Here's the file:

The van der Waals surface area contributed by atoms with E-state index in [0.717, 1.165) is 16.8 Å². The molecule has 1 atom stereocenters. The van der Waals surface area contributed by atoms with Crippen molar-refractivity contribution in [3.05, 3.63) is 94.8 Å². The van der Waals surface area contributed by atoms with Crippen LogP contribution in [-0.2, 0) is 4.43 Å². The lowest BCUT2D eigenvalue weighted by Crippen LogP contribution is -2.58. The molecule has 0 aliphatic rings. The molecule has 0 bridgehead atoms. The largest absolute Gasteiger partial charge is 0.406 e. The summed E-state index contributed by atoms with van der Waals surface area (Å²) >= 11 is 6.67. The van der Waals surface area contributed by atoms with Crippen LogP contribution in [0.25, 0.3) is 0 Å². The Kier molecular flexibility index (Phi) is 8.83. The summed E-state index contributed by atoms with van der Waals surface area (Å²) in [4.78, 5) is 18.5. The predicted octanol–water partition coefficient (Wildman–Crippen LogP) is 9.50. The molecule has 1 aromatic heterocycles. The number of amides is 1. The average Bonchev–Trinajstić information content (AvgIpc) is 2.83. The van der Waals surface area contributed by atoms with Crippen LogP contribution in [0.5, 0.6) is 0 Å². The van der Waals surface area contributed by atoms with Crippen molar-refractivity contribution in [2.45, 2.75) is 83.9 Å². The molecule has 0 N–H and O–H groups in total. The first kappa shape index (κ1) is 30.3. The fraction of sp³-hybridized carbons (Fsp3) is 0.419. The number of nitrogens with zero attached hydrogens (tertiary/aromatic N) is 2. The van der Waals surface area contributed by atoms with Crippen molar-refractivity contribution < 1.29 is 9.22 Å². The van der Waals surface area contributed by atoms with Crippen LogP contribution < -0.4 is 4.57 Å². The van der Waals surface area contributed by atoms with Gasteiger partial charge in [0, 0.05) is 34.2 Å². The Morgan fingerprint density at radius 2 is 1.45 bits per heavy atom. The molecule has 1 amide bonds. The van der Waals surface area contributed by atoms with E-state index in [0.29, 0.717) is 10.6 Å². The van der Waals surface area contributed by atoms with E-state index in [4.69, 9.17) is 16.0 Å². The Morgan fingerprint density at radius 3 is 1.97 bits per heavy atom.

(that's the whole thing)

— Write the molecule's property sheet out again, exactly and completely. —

The van der Waals surface area contributed by atoms with E-state index in [0.717, 1.165) is 16.8 Å². The molecule has 1 atom stereocenters. The van der Waals surface area contributed by atoms with Crippen molar-refractivity contribution in [3.05, 3.63) is 94.8 Å². The van der Waals surface area contributed by atoms with Crippen LogP contribution in [-0.2, 0) is 4.43 Å². The lowest BCUT2D eigenvalue weighted by Crippen LogP contribution is -2.58. The molecule has 0 aliphatic rings. The molecule has 0 bridgehead atoms. The largest absolute Gasteiger partial charge is 0.406 e. The summed E-state index contributed by atoms with van der Waals surface area (Å²) >= 11 is 6.67. The van der Waals surface area contributed by atoms with Crippen LogP contribution in [0.25, 0.3) is 0 Å². The Kier molecular flexibility index (Phi) is 8.83. The summed E-state index contributed by atoms with van der Waals surface area (Å²) in [4.78, 5) is 18.5. The predicted octanol–water partition coefficient (Wildman–Crippen LogP) is 9.50. The molecule has 1 aromatic heterocycles. The number of amides is 1. The average Bonchev–Trinajstić information content (AvgIpc) is 2.83. The van der Waals surface area contributed by atoms with Crippen LogP contribution in [0.5, 0.6) is 0 Å². The van der Waals surface area contributed by atoms with Crippen molar-refractivity contribution in [2.45, 2.75) is 83.9 Å². The molecule has 0 N–H and O–H groups in total. The first kappa shape index (κ1) is 30.3. The fraction of sp³-hybridized carbons (Fsp3) is 0.419. The number of nitrogens with zero attached hydrogens (tertiary/aromatic N) is 2. The van der Waals surface area contributed by atoms with Crippen molar-refractivity contribution < 1.29 is 9.22 Å². The van der Waals surface area contributed by atoms with Crippen LogP contribution < -0.4 is 4.57 Å². The van der Waals surface area contributed by atoms with Gasteiger partial charge in [0, 0.05) is 34.2 Å². The Morgan fingerprint density at radius 2 is 1.45 bits per heavy atom. The molecule has 1 amide bonds. The van der Waals surface area contributed by atoms with E-state index in [0.29, 0.717) is 10.6 Å². The van der Waals surface area contributed by atoms with E-state index in [4.69, 9.17) is 16.0 Å². The Morgan fingerprint density at radius 3 is 1.97 bits per heavy atom.